How growth success factors have changed over time for European lending platforms

Tags: , , , , Published On: 14.09.2021

Over the past few years, we have engaged with more than 70 credit platforms. We have drawn many learnings from these onboarding processes. Since all of these platforms have gone through some form of due diligence process with us and since we maintain close relationships to their teams, we have been able to see similarities and differences between them. More interestingly, we have been able to follow platforms’ journeys and how they have changed over the years.

Of course, every credit platform’s journey starts with the founding team. Over time, we have, in general, experienced a strong increase in the quality of founding teams in terms of execution, speed, and quality. Several years back, one could roughly say that there were two types of founding teams:

  1. Manual: former credit specialists from banks;
  2. Technology: entrepreneurs with a tech background.

Accordingly, there were two major types of platforms:

  1. The slow, manual originators which had very good credit quality right from the start but limited origination capacity and slow growth;
  2. The automated platforms which struggled to keep credit quality stable under growth conditions.

After an evolutionary process, those which survived were both the manual platforms that were able to introduce new technology and the tech platforms which were reasonable enough to slow down growth in order to keep credit quality stable and build manual operations alongside for credit servicing purposes.

Irrespective of the degree of technological sophistication, the main target group of customers for credit platforms used to be the unbanked, the underbanked, or the unsatisfied bank customer. The challenge of this model is that oftentimes there is a reason why a customer is unbanked, underbanked, or unsatisfied, and this reason has to do with credit quality.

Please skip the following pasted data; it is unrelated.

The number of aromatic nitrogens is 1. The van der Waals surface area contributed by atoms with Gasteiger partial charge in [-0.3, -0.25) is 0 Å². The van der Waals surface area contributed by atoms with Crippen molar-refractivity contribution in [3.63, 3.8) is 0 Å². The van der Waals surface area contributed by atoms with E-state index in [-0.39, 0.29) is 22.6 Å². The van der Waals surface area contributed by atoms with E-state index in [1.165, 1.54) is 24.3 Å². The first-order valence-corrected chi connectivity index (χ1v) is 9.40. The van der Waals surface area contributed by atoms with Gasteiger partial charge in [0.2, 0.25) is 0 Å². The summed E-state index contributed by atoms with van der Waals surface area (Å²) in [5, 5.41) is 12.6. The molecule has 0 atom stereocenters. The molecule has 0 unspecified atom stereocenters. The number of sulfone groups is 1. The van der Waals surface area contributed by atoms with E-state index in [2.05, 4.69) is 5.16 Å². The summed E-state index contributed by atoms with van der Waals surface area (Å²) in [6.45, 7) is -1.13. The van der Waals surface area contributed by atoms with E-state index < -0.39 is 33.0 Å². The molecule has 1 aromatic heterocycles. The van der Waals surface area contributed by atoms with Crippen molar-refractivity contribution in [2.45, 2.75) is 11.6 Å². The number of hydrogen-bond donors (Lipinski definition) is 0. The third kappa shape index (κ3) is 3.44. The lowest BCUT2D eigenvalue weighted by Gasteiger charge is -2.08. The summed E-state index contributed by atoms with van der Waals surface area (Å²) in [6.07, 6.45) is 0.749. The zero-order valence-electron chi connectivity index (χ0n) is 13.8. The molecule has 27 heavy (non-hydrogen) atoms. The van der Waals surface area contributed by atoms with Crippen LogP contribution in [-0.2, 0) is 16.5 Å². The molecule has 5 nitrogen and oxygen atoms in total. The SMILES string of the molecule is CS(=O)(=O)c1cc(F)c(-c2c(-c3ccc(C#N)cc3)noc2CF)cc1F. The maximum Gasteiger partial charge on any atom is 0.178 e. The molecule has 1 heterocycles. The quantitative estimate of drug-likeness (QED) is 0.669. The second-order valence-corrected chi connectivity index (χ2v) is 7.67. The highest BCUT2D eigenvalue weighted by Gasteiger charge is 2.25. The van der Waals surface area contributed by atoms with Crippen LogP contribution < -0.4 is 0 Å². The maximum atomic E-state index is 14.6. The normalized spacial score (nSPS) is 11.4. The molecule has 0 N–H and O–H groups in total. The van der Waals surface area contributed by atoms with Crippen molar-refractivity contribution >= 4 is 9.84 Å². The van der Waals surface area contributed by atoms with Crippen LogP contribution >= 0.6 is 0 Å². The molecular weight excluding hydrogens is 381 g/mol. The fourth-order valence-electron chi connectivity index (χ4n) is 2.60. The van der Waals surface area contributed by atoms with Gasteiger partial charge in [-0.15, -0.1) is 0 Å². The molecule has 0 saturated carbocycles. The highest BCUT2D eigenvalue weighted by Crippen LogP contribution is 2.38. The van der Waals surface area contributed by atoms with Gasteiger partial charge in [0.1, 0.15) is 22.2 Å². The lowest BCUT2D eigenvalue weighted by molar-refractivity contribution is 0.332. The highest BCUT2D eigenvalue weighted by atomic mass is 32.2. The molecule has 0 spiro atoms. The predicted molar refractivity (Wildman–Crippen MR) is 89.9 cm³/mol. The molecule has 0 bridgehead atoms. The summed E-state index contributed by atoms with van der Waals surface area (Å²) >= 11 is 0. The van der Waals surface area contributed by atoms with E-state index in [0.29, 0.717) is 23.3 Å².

The obvious hypothesis for the success of these models is that there are enough of these unserved customers. But the hidden (and more important) hypothesis is that the combination of risk model and customer acquisition strategy results in strong enough discrimination power to separate the relatively few good customers from the relatively many bad customers in an environment with a difficult signal-to-noise ratio.

Or in other words, due to the more difficult hunting ground, the risk models of such platforms need to be superior compared to bank models, which generally have, on average, a higher quality lead inflow.

Not all platforms we have met have understood that this game is won by the strength of the customer acquisition strategy. As an example: if you advertise “credit without credit bureau” vs. “digital credit application”, not only will you have two different unit costs but your leads will also be disparate, putting your risk model under stress.

Now, what does that mean for growth? It is practically impossible to forecast the behaviour of customer quality if you, for example, double your marketing expenses in such models. On top of that, the costs of goods sold go through the roof in online marketing models surprisingly quickly. The only way to scale with constant quality and acceptable customer acquisition costs is by establishing a strong brand.

Accordingly, the refinancing options for such models were limited to debt with significant skin in the game until the brand was strong enough to justify trust in stable quality and therefore, capital market structures became an option.